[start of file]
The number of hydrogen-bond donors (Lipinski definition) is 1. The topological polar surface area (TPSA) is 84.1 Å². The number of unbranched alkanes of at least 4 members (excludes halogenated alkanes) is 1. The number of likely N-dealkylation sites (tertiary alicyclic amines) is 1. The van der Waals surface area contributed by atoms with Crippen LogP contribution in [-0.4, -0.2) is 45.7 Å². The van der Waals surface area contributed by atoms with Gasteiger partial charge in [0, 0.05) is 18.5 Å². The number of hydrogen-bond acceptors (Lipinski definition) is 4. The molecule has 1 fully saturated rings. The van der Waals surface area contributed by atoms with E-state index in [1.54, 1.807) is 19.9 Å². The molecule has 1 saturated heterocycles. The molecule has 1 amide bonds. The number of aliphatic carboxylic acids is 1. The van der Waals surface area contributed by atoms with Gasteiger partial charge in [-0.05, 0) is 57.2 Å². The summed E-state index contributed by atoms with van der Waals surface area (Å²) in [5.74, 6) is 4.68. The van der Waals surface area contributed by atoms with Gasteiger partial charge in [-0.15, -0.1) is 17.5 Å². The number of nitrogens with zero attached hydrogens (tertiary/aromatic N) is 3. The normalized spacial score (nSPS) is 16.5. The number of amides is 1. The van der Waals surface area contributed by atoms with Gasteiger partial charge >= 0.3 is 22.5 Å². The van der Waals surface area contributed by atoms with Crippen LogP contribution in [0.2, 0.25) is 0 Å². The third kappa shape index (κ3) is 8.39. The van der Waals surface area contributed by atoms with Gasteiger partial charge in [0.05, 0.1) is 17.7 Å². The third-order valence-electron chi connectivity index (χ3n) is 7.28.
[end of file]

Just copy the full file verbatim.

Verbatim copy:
The number of hydrogen-bond donors (Lipinski definition) is 1. The topological polar surface area (TPSA) is 84.1 Å². The number of unbranched alkanes of at least 4 members (excludes halogenated alkanes) is 1. The number of likely N-dealkylation sites (tertiary alicyclic amines) is 1. The van der Waals surface area contributed by atoms with Crippen LogP contribution in [-0.4, -0.2) is 45.7 Å². The van der Waals surface area contributed by atoms with Gasteiger partial charge in [0, 0.05) is 18.5 Å². The number of hydrogen-bond acceptors (Lipinski definition) is 4. The molecule has 1 fully saturated rings. The van der Waals surface area contributed by atoms with E-state index in [1.54, 1.807) is 19.9 Å². The molecule has 1 saturated heterocycles. The molecule has 1 amide bonds. The number of aliphatic carboxylic acids is 1. The van der Waals surface area contributed by atoms with Gasteiger partial charge in [-0.05, 0) is 57.2 Å². The summed E-state index contributed by atoms with van der Waals surface area (Å²) in [5.74, 6) is 4.68. The van der Waals surface area contributed by atoms with Gasteiger partial charge in [-0.15, -0.1) is 17.5 Å². The number of nitrogens with zero attached hydrogens (tertiary/aromatic N) is 3. The normalized spacial score (nSPS) is 16.5. The number of amides is 1. The van der Waals surface area contributed by atoms with Gasteiger partial charge >= 0.3 is 22.5 Å². The van der Waals surface area contributed by atoms with Crippen LogP contribution in [0.2, 0.25) is 0 Å². The third kappa shape index (κ3) is 8.39. The van der Waals surface area contributed by atoms with Gasteiger partial charge in [0.05, 0.1) is 17.7 Å². The third-order valence-electron chi connectivity index (χ3n) is 7.28.